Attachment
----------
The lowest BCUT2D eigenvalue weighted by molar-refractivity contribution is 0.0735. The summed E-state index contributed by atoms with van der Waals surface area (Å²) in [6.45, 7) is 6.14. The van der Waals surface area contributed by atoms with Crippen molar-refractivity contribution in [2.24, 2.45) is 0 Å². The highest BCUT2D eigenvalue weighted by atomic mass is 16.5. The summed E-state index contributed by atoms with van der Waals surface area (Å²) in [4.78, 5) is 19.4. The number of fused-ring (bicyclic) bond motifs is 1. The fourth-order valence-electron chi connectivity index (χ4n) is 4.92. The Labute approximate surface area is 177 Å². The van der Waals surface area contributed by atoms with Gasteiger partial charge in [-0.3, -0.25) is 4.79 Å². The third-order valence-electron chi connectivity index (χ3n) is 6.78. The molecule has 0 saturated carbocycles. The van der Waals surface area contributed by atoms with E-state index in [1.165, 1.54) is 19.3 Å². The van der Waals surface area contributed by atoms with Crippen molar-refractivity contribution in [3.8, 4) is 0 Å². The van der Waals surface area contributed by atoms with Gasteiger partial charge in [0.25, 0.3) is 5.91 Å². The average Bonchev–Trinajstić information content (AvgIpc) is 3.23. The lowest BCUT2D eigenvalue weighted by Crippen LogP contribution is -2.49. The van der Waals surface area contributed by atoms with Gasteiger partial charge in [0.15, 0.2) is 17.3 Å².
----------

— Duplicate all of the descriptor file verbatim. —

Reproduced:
The lowest BCUT2D eigenvalue weighted by molar-refractivity contribution is 0.0735. The summed E-state index contributed by atoms with van der Waals surface area (Å²) in [6.45, 7) is 6.14. The van der Waals surface area contributed by atoms with Crippen molar-refractivity contribution in [2.24, 2.45) is 0 Å². The highest BCUT2D eigenvalue weighted by atomic mass is 16.5. The summed E-state index contributed by atoms with van der Waals surface area (Å²) in [4.78, 5) is 19.4. The number of fused-ring (bicyclic) bond motifs is 1. The fourth-order valence-electron chi connectivity index (χ4n) is 4.92. The Labute approximate surface area is 177 Å². The van der Waals surface area contributed by atoms with Gasteiger partial charge in [-0.3, -0.25) is 4.79 Å². The third-order valence-electron chi connectivity index (χ3n) is 6.78. The molecule has 0 saturated carbocycles. The van der Waals surface area contributed by atoms with E-state index in [1.165, 1.54) is 19.3 Å². The van der Waals surface area contributed by atoms with Crippen molar-refractivity contribution in [3.8, 4) is 0 Å². The van der Waals surface area contributed by atoms with Gasteiger partial charge in [0.25, 0.3) is 5.91 Å². The average Bonchev–Trinajstić information content (AvgIpc) is 3.23. The lowest BCUT2D eigenvalue weighted by Crippen LogP contribution is -2.49. The van der Waals surface area contributed by atoms with Gasteiger partial charge in [0.15, 0.2) is 17.3 Å².